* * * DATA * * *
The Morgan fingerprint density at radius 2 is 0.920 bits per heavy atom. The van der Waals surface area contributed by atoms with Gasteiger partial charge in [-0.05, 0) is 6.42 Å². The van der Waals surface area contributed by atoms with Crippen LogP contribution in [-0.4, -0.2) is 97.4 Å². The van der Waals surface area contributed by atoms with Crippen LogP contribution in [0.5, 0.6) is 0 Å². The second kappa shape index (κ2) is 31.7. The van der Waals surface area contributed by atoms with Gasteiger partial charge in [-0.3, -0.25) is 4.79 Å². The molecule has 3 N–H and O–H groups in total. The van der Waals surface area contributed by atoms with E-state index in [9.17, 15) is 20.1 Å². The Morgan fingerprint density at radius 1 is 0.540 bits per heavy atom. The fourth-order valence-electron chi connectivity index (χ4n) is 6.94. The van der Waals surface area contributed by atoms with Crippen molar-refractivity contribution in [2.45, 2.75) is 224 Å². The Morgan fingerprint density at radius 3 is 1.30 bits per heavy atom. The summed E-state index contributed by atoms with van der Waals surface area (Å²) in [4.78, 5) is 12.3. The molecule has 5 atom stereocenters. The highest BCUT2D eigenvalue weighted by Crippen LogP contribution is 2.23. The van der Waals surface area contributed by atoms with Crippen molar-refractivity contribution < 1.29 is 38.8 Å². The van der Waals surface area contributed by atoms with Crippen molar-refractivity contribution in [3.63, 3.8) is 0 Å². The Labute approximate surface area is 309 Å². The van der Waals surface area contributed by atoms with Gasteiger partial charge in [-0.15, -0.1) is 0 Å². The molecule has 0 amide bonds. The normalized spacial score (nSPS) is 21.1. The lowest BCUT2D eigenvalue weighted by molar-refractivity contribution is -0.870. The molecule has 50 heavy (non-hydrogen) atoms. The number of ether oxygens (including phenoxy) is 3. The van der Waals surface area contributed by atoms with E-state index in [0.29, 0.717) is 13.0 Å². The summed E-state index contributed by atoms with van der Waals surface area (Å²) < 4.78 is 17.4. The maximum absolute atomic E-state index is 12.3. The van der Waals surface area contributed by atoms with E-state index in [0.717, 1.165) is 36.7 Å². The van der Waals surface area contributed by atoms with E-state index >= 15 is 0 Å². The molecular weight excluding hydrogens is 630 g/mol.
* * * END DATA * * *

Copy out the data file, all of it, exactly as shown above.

The Morgan fingerprint density at radius 2 is 0.920 bits per heavy atom. The van der Waals surface area contributed by atoms with Gasteiger partial charge in [-0.05, 0) is 6.42 Å². The van der Waals surface area contributed by atoms with Crippen LogP contribution in [-0.4, -0.2) is 97.4 Å². The van der Waals surface area contributed by atoms with Crippen LogP contribution in [0.5, 0.6) is 0 Å². The second kappa shape index (κ2) is 31.7. The van der Waals surface area contributed by atoms with Gasteiger partial charge in [-0.3, -0.25) is 4.79 Å². The molecule has 3 N–H and O–H groups in total. The van der Waals surface area contributed by atoms with E-state index in [9.17, 15) is 20.1 Å². The Morgan fingerprint density at radius 1 is 0.540 bits per heavy atom. The fourth-order valence-electron chi connectivity index (χ4n) is 6.94. The van der Waals surface area contributed by atoms with Crippen molar-refractivity contribution in [2.45, 2.75) is 224 Å². The Morgan fingerprint density at radius 3 is 1.30 bits per heavy atom. The summed E-state index contributed by atoms with van der Waals surface area (Å²) in [4.78, 5) is 12.3. The molecule has 5 atom stereocenters. The highest BCUT2D eigenvalue weighted by Crippen LogP contribution is 2.23. The van der Waals surface area contributed by atoms with Crippen molar-refractivity contribution < 1.29 is 38.8 Å². The van der Waals surface area contributed by atoms with Crippen molar-refractivity contribution in [3.63, 3.8) is 0 Å². The Labute approximate surface area is 309 Å². The van der Waals surface area contributed by atoms with Gasteiger partial charge in [-0.15, -0.1) is 0 Å². The molecule has 0 amide bonds. The normalized spacial score (nSPS) is 21.1. The lowest BCUT2D eigenvalue weighted by molar-refractivity contribution is -0.870. The molecule has 50 heavy (non-hydrogen) atoms. The number of ether oxygens (including phenoxy) is 3. The van der Waals surface area contributed by atoms with E-state index in [0.29, 0.717) is 13.0 Å². The summed E-state index contributed by atoms with van der Waals surface area (Å²) < 4.78 is 17.4. The maximum absolute atomic E-state index is 12.3. The van der Waals surface area contributed by atoms with E-state index in [0.717, 1.165) is 36.7 Å². The van der Waals surface area contributed by atoms with E-state index >= 15 is 0 Å². The molecular weight excluding hydrogens is 630 g/mol.